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Non-Hotel Accommodations Likely Not Chipping Away at Citywide Room Blocks

Peak-night occupancies at big-city properties have been better than last year, which works for both hoteliers and planners.

In its third year of examining the number of peak-demand nights in the top 25 U.S. hotel markets, Morgan Stanley Research finds that 2018 is the first year where the number has risen year-over-year. Specifically: Through August 25, there have been 173 nights where occupancy was above 95 percent in at least one of the top markets, versus 168 in 2017, which represents a three-percent increase.

The year-over-year rise is a relief to hoteliers in those top 25 U.S. markets, because the explosion in popularity of alternative accommodation options such as Airbnb seemed to be taking away from hotels' peak demand (also called "compression") that most often happens during a citywide convention, trade show, or special event. In 2016 and 2017, the top U.S. hotel markets saw decreases of about 17 percent in peak-demand nights, while the usage of Airbnb, VRBO, and other alternative-accommodation channels rose significantly.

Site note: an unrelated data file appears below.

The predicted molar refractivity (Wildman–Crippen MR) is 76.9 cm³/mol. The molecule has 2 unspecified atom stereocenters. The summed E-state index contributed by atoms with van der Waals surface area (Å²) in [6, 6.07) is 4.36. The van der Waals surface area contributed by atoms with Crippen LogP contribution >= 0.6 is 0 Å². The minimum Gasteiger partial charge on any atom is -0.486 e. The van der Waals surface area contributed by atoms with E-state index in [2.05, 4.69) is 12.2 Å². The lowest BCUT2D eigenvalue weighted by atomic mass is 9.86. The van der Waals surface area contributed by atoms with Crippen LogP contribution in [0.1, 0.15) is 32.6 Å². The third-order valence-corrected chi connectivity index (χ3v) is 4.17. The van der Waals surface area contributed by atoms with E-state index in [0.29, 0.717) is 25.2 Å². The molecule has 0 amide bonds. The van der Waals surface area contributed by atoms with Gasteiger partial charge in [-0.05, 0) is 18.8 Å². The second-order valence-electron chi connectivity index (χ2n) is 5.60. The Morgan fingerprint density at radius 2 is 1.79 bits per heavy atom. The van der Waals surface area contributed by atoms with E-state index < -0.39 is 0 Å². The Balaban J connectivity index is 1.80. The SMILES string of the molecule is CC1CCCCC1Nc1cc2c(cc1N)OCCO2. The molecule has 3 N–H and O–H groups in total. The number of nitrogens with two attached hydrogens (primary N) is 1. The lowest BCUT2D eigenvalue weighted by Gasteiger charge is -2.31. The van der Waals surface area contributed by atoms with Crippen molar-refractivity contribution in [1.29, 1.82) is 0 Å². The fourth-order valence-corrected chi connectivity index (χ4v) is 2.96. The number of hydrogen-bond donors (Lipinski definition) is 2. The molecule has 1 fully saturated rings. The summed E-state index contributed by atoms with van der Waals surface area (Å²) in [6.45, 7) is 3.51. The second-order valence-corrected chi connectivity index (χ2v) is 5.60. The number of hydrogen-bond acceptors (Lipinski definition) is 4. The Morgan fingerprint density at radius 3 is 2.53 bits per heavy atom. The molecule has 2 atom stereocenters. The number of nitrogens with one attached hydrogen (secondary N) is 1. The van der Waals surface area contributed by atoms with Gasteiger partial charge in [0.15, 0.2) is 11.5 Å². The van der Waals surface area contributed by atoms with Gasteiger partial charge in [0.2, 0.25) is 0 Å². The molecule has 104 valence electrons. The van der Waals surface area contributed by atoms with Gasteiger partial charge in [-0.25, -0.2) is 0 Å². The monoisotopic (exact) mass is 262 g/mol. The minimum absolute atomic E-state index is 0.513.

For planners of citywide events, the 2018 trend is also beneficial, in that their negotiated room blocks for attendees are more likely to be filled beyond the minimum percentage that would trigger attrition-penalty fees. What's more, the overflow guest-room blocks that planners often secure on short notice to accommodate late registrants on peak nights are more likely to be used by attendees, which also allows the host organization to more directly affect the quality of the attendee experience during the event.

Another stat that speaks to hotel demand in the top U.S. markets: They've sold 3.5 percent more rooms in the first half of 2018 than they did in 2017, well ahead of the year-over-year supply growth in those cities.

As for the number of compression nights, there is one caveat to the rising trend. The top markets had 70 compression nights in the third quarter as of Labor Day, while 2017 saw 80 compression nights at that point. But the summer season plus holidays, convention-calendar changes, and other factors are possible contributors to this recent blip, which is not expected to hold.    

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